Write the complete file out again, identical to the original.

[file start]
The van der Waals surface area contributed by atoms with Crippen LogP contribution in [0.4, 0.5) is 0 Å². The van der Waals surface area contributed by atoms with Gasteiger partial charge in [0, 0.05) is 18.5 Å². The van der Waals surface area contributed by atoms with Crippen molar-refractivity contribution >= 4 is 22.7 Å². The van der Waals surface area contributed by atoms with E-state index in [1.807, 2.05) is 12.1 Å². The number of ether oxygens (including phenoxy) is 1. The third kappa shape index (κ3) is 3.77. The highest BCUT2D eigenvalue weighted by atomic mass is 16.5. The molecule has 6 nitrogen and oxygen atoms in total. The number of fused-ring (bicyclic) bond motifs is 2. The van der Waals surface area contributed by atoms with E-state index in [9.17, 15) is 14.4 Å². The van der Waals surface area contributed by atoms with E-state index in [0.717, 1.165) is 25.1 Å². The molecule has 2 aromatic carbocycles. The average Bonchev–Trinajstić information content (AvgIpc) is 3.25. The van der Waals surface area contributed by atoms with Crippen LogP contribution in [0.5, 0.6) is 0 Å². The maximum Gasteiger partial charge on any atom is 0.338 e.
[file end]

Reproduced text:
The van der Waals surface area contributed by atoms with Crippen LogP contribution in [0.4, 0.5) is 0 Å². The van der Waals surface area contributed by atoms with Gasteiger partial charge in [0, 0.05) is 18.5 Å². The van der Waals surface area contributed by atoms with Crippen molar-refractivity contribution >= 4 is 22.7 Å². The van der Waals surface area contributed by atoms with E-state index in [1.807, 2.05) is 12.1 Å². The number of ether oxygens (including phenoxy) is 1. The third kappa shape index (κ3) is 3.77. The highest BCUT2D eigenvalue weighted by atomic mass is 16.5. The molecule has 6 nitrogen and oxygen atoms in total. The number of fused-ring (bicyclic) bond motifs is 2. The van der Waals surface area contributed by atoms with E-state index in [9.17, 15) is 14.4 Å². The van der Waals surface area contributed by atoms with E-state index in [0.717, 1.165) is 25.1 Å². The molecule has 2 aromatic carbocycles. The average Bonchev–Trinajstić information content (AvgIpc) is 3.25. The van der Waals surface area contributed by atoms with Crippen LogP contribution in [0.5, 0.6) is 0 Å². The maximum Gasteiger partial charge on any atom is 0.338 e.